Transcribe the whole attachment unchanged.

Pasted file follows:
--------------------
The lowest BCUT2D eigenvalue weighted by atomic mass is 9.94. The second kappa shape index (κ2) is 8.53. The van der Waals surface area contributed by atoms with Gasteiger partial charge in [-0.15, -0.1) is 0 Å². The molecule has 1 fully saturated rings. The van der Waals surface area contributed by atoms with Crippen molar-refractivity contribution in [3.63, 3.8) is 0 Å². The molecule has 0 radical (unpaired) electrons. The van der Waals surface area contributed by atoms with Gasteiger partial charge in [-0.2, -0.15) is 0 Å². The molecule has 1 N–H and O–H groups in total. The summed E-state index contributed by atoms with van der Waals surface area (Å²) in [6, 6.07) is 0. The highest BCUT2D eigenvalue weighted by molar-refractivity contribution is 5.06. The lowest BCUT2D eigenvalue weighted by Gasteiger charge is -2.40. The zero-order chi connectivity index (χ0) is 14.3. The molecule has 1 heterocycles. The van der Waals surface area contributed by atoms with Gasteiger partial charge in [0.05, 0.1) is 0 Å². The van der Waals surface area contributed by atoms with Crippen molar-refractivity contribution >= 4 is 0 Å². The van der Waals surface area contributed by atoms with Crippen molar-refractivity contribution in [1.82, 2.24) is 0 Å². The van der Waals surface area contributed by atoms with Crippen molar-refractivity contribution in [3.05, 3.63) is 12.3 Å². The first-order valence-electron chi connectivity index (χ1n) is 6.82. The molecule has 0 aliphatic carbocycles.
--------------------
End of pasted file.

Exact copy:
The lowest BCUT2D eigenvalue weighted by atomic mass is 9.94. The second kappa shape index (κ2) is 8.53. The van der Waals surface area contributed by atoms with Gasteiger partial charge in [-0.15, -0.1) is 0 Å². The molecule has 1 fully saturated rings. The van der Waals surface area contributed by atoms with Crippen molar-refractivity contribution in [3.63, 3.8) is 0 Å². The molecule has 0 radical (unpaired) electrons. The van der Waals surface area contributed by atoms with Gasteiger partial charge in [-0.2, -0.15) is 0 Å². The molecule has 1 N–H and O–H groups in total. The summed E-state index contributed by atoms with van der Waals surface area (Å²) in [6, 6.07) is 0. The highest BCUT2D eigenvalue weighted by molar-refractivity contribution is 5.06. The lowest BCUT2D eigenvalue weighted by Gasteiger charge is -2.40. The zero-order chi connectivity index (χ0) is 14.3. The molecule has 1 heterocycles. The van der Waals surface area contributed by atoms with Gasteiger partial charge in [0.05, 0.1) is 0 Å². The van der Waals surface area contributed by atoms with Crippen molar-refractivity contribution >= 4 is 0 Å². The van der Waals surface area contributed by atoms with Crippen molar-refractivity contribution in [1.82, 2.24) is 0 Å². The van der Waals surface area contributed by atoms with Crippen molar-refractivity contribution in [3.05, 3.63) is 12.3 Å². The first-order valence-electron chi connectivity index (χ1n) is 6.82. The molecule has 0 aliphatic carbocycles.